Ant-Man and the Wasp
At this point Marvel is such an established brand that they can stamp their name over any film and it will automatically make over half a billion dollars. The first two releases of the Disney-owned studio this year were good films (Black Panther, Avengers: Infinity War), but as we approach our third Marvel release of the year, we begin to see signs of franchise fatigue.
Ant-Man and the Wasp is the sequel to 2015’s Ant-Man and the 20th film in the Marvel Cinematic Universe. The film takes place before Avengers: Infinity War and focuses on a more condensed story. After Scott Lang/Ant-Man (Paul Rudd) shrank into the sub-atomic level in the first film, father and daughter duo Hank Pym (Michael Douglas) and Hope Van Dyne (Evangeline Lilly here becoming the superhero the Wasp) have hopes to bring back the matriarch of their family, Janet, who shrank into the sub-atomic level in the 60s to disable a missile.
The main problem with this film is that the main plot I described above barely takes 20 minutes of the film’s runtime, the rest is added fluff in order to give the movie a feature-length runtime. Because of this we are overstuffed with bland villains such as the black market gangster played by Walter Goggins, a paranoid FBI agent played by Randall Park, and a supervillain named Ghost with the powers to go through solid matter (played by Hannah John-Kamen). The result is a rather generic story that never peaks your interest coming after the recent streak of Marvel hits.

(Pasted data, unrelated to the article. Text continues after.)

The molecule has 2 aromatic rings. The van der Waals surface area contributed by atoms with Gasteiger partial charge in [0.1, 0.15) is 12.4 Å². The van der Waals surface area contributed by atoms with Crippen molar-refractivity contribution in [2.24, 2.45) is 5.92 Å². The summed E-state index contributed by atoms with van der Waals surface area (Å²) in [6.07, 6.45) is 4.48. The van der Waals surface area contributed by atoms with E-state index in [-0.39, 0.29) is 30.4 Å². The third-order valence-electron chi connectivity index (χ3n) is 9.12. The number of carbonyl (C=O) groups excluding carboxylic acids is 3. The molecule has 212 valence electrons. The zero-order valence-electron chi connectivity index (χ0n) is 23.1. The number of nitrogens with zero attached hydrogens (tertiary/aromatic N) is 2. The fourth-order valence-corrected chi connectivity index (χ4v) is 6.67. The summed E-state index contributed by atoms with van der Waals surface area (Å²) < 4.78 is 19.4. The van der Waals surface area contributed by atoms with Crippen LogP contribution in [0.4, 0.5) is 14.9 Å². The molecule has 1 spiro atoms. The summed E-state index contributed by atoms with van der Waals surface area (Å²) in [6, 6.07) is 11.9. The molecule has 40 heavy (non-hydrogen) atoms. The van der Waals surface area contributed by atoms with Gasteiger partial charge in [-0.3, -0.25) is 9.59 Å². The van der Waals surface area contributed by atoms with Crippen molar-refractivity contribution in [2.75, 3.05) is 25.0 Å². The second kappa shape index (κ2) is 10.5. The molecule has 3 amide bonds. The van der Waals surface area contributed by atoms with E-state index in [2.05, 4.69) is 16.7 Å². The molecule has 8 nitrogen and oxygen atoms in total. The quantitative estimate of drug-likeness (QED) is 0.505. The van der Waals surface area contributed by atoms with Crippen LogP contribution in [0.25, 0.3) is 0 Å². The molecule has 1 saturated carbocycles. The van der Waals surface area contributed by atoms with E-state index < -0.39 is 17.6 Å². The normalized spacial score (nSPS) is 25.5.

But the film has a couple of factors that help distinguish it from a boring summer blockbuster. First is the paring of two great comedic actors: Paul Rudd and Michael Peña (who plays his ex-con associate); the two clearly improvise some of the best scenes in the movie and make the overall experience of the film enjoyable (so much so that Paul Rudd was given a writer’s credit). Then there’s the imagination of the fight scenes. After being oversaturated with giant monsters and normal humans fighting each other in cinema today, it’s refreshing to see how director Peyton Reed uses the shrinking powers of his protagonists to choreograph original action sequences.
Overall, however, Ant-Man and the Wasp seems like a forced blockbuster sequel that barely affects the overall development of our characters or of the Marvel Cinematic Universe. What might save this bland action film is the fact that its comedic talent decides to throw away the pretense of the plot and do what they do best.